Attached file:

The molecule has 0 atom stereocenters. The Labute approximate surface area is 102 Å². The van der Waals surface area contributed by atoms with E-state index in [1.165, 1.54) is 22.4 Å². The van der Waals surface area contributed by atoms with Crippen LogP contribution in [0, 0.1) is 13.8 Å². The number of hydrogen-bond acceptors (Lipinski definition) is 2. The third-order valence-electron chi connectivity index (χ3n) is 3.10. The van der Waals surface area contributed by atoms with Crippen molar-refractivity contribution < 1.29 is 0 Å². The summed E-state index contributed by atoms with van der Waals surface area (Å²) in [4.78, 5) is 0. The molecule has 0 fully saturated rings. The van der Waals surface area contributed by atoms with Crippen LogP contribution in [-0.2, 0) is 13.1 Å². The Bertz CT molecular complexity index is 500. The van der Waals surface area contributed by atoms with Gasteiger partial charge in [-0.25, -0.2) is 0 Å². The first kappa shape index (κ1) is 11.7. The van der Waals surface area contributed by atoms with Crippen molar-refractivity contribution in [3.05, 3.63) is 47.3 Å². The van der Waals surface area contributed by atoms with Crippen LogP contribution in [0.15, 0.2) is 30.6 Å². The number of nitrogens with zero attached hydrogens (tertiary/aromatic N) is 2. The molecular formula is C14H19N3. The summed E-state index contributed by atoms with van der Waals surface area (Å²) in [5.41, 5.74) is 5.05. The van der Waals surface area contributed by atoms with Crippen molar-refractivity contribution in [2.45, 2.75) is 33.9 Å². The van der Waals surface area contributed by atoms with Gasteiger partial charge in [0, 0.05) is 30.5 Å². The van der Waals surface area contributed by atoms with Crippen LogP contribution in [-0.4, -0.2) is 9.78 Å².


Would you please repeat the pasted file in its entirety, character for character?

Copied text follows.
The molecule has 0 atom stereocenters. The Labute approximate surface area is 102 Å². The van der Waals surface area contributed by atoms with E-state index in [1.165, 1.54) is 22.4 Å². The van der Waals surface area contributed by atoms with Crippen LogP contribution in [0, 0.1) is 13.8 Å². The number of hydrogen-bond acceptors (Lipinski definition) is 2. The third-order valence-electron chi connectivity index (χ3n) is 3.10. The van der Waals surface area contributed by atoms with Crippen molar-refractivity contribution < 1.29 is 0 Å². The summed E-state index contributed by atoms with van der Waals surface area (Å²) in [4.78, 5) is 0. The molecule has 0 fully saturated rings. The van der Waals surface area contributed by atoms with Crippen LogP contribution in [-0.2, 0) is 13.1 Å². The Bertz CT molecular complexity index is 500. The van der Waals surface area contributed by atoms with Gasteiger partial charge in [-0.25, -0.2) is 0 Å². The first kappa shape index (κ1) is 11.7. The van der Waals surface area contributed by atoms with Crippen molar-refractivity contribution in [3.05, 3.63) is 47.3 Å². The van der Waals surface area contributed by atoms with Crippen LogP contribution in [0.15, 0.2) is 30.6 Å². The number of nitrogens with zero attached hydrogens (tertiary/aromatic N) is 2. The molecular formula is C14H19N3. The summed E-state index contributed by atoms with van der Waals surface area (Å²) in [5.41, 5.74) is 5.05. The van der Waals surface area contributed by atoms with Crippen molar-refractivity contribution in [2.45, 2.75) is 33.9 Å². The van der Waals surface area contributed by atoms with Gasteiger partial charge in [0, 0.05) is 30.5 Å². The van der Waals surface area contributed by atoms with Crippen LogP contribution in [-0.4, -0.2) is 9.78 Å².